Monday, February 2, 2015

Maplecroft by Cherie Priest

 A very interesting concept here, as Priest steals a page from Saberhagen's Dracula books and makes us look at a villain, Lizzie Borden, in a whole new perspective. As it turns out, Borden's parents were either possessed or infected by a supernatural disease, which was slowly turning them into violent monsters, and she acted in defense of herself, her sister, and the entire town by hacking them to death with an axe. Though she was acquitted of murder, she has never been treated the same by her neighbors since that dreadful day, and she and her sister, Emma, have carried on secret research into the nature of the infestation that twisted their parents, and have been fighting off attacks from monstrous creatures ever since that day.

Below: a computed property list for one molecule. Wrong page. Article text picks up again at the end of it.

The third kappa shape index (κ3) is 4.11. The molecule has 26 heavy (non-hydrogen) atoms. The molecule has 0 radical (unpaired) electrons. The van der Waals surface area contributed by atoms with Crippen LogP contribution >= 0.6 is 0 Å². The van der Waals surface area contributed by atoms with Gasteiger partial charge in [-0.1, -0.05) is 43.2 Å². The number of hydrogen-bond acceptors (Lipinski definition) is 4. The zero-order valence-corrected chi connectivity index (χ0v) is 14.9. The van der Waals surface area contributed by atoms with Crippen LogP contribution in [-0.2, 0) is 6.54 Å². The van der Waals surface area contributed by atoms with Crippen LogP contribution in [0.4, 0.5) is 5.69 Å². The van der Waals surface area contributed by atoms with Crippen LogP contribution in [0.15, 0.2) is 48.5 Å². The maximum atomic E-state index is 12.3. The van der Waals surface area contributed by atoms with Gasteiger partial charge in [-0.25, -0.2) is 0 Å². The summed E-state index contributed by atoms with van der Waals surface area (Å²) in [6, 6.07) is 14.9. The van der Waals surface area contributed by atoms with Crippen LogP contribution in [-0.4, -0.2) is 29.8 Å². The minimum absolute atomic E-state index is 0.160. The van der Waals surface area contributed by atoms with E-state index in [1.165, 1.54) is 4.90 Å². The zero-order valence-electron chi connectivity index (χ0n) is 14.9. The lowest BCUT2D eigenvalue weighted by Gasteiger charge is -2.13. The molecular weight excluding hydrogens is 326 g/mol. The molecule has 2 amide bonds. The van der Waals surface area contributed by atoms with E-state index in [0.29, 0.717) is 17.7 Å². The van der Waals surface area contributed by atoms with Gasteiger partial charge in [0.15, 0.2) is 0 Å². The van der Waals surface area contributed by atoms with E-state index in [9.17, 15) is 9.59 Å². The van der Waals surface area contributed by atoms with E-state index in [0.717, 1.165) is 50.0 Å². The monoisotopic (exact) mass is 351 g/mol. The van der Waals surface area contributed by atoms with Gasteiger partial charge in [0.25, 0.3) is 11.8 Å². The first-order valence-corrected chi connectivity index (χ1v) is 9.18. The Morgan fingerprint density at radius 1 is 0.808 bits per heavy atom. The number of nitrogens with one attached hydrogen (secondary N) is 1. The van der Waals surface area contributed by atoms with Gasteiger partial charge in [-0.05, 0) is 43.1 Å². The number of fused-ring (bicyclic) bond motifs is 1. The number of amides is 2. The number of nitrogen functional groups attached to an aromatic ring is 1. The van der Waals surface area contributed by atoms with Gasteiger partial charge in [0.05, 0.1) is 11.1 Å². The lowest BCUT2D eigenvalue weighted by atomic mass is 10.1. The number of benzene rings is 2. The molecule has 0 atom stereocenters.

The whole concept has a very deeply disturbing Lovecraftian darkness, and a hanging dread infuses the story. Like Tess of the d'Urbervilles, I kept pushing through hoping for a light in the tunnel, but there are no happy endings here, and we leave the novel more mystified than when we first began. Though the story is told from a handful of different points of view, I didn't feel that Priest did a very good job of distinguishing their voices; they all sounded much the same to me, stylistically, even while their perspective on matters changed. Not my cup of tea, but an intriguing idea, at least.

I wouldn't be adverse to trying another one of Priest's series, anyway.

No comments: